New Marlborough training facility to serve more than 10,000 athletes, 11,000 volunteers and 1,600 coaches in Massachusetts
A monumental event for Special Olympics Massachusetts (SOMA) ceremoniously occurred on the first day of Disabilities Awareness month. SOMA President Robert Johnson, Marlborough Mayor Nancy Stevens, and Yawkey Foundation Trustees along with Special Olympics athletes, family members and key players turned the first ceremonial shovel of the new SOMA headquarters in Marlborough.
The 25,000 square foot, state of the art training center in the City of Marlborough will be named the Yawkey Sports Training Center.
SOMA has already raised $5.8 million for the new center, and a capital campaign is currently underway to raise the remainder of the funds needed to make the $10.5 million project a reality by fall 2009. The Yawkey Foundation supported the project with a $2.5 million grant.
"We are extremely excited about the Yawkey Sports Training Center, which we believe will significantly increase our ability to serve Special Olympics athletes and train key players of our organization to further our mission," said Johnson.
Centrally located on a five-acre site off Route 495 within a 90-minute drive for 90% of the Commonwealth's population, SOMA's new home will enable the organization to realize greater efficiencies in its field operations, providing higher quality training experiences for a growing number of volunteers, coaches and athletes. With the new 25,000 square foot multi-functional facility, Special Olympics officials hope to double the program to 20,000 athletes by 2010 and grow the education component for coaches and volunteers by having one central location.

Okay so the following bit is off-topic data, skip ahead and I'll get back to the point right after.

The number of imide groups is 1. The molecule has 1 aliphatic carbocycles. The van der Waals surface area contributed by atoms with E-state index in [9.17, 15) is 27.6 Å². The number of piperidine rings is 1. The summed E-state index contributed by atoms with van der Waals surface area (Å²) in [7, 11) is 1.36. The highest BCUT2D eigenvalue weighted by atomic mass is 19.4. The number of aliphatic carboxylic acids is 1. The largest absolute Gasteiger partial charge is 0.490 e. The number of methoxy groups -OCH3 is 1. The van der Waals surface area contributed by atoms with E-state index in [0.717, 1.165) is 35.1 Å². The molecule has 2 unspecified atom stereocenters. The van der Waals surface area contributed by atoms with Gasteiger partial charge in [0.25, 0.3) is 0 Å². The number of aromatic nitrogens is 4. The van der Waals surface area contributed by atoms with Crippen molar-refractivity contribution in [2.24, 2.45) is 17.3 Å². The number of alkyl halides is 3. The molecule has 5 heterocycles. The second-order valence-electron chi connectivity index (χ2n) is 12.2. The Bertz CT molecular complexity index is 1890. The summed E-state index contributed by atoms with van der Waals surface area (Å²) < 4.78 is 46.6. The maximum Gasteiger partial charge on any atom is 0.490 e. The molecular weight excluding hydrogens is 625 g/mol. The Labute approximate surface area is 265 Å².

Special Olympics Massachusetts provides year-round sports training, athletic competition and other related programming for athletes with intellectual disabilities. By bringing together people with and without intellectual disabilities at year round Special Olympics programs, longstanding myths are dispelled, negative attitudes changed, and new opportunities are created to embrace and celebrate the giftedness of people with intellectual disabilities. This is accomplished in great part by the thousands of volunteers who give of their time and energy to ensure that athletes have the best experience possible.
SOMA offers over 126 year round sporting competitions. Through the power of sport, the movement transforms the lives of people with intellectual disabilities. It also unites everyone by fostering a sense of community and building a civil society. For more information visit www.specialolympicsma.org/.